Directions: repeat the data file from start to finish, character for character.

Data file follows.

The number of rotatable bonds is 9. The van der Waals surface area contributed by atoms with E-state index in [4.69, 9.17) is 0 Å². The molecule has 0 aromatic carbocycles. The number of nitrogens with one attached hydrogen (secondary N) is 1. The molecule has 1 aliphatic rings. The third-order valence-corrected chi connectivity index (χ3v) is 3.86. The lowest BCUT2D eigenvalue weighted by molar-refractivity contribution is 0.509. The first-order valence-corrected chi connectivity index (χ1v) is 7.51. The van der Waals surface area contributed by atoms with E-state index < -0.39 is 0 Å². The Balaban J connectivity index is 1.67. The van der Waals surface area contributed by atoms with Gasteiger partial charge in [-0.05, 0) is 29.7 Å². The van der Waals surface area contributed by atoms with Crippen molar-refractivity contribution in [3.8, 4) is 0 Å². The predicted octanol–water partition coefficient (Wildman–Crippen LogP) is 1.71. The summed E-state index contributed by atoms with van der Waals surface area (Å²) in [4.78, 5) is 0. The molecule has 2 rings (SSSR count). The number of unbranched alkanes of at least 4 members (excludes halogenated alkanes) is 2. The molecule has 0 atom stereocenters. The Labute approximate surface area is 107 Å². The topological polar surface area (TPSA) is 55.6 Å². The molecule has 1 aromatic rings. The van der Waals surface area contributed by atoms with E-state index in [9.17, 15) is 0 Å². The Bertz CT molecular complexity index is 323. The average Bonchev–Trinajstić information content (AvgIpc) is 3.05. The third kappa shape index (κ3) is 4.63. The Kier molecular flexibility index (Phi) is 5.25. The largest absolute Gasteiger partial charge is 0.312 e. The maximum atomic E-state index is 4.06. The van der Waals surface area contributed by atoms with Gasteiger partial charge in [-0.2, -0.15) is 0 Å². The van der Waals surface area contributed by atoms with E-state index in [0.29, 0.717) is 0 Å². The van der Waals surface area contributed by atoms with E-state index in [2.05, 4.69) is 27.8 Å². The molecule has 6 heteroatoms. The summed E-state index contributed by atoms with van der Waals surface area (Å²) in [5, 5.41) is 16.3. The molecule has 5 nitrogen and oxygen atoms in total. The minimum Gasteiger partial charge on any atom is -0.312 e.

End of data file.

The number of rotatable bonds is 9. The van der Waals surface area contributed by atoms with E-state index in [4.69, 9.17) is 0 Å². The molecule has 0 aromatic carbocycles. The number of nitrogens with one attached hydrogen (secondary N) is 1. The molecule has 1 aliphatic rings. The third-order valence-corrected chi connectivity index (χ3v) is 3.86. The lowest BCUT2D eigenvalue weighted by molar-refractivity contribution is 0.509. The first-order valence-corrected chi connectivity index (χ1v) is 7.51. The van der Waals surface area contributed by atoms with E-state index < -0.39 is 0 Å². The Balaban J connectivity index is 1.67. The van der Waals surface area contributed by atoms with Gasteiger partial charge in [-0.05, 0) is 29.7 Å². The van der Waals surface area contributed by atoms with Crippen molar-refractivity contribution in [3.8, 4) is 0 Å². The predicted octanol–water partition coefficient (Wildman–Crippen LogP) is 1.71. The summed E-state index contributed by atoms with van der Waals surface area (Å²) in [4.78, 5) is 0. The molecule has 2 rings (SSSR count). The number of unbranched alkanes of at least 4 members (excludes halogenated alkanes) is 2. The molecule has 0 atom stereocenters. The Labute approximate surface area is 107 Å². The topological polar surface area (TPSA) is 55.6 Å². The molecule has 1 aromatic rings. The van der Waals surface area contributed by atoms with E-state index in [9.17, 15) is 0 Å². The Bertz CT molecular complexity index is 323. The average Bonchev–Trinajstić information content (AvgIpc) is 3.05. The third kappa shape index (κ3) is 4.63. The Kier molecular flexibility index (Phi) is 5.25. The largest absolute Gasteiger partial charge is 0.312 e. The maximum atomic E-state index is 4.06. The van der Waals surface area contributed by atoms with Gasteiger partial charge in [-0.2, -0.15) is 0 Å². The van der Waals surface area contributed by atoms with E-state index in [0.29, 0.717) is 0 Å². The van der Waals surface area contributed by atoms with E-state index in [2.05, 4.69) is 27.8 Å². The molecule has 6 heteroatoms. The summed E-state index contributed by atoms with van der Waals surface area (Å²) in [5, 5.41) is 16.3. The molecule has 5 nitrogen and oxygen atoms in total. The minimum Gasteiger partial charge on any atom is -0.312 e.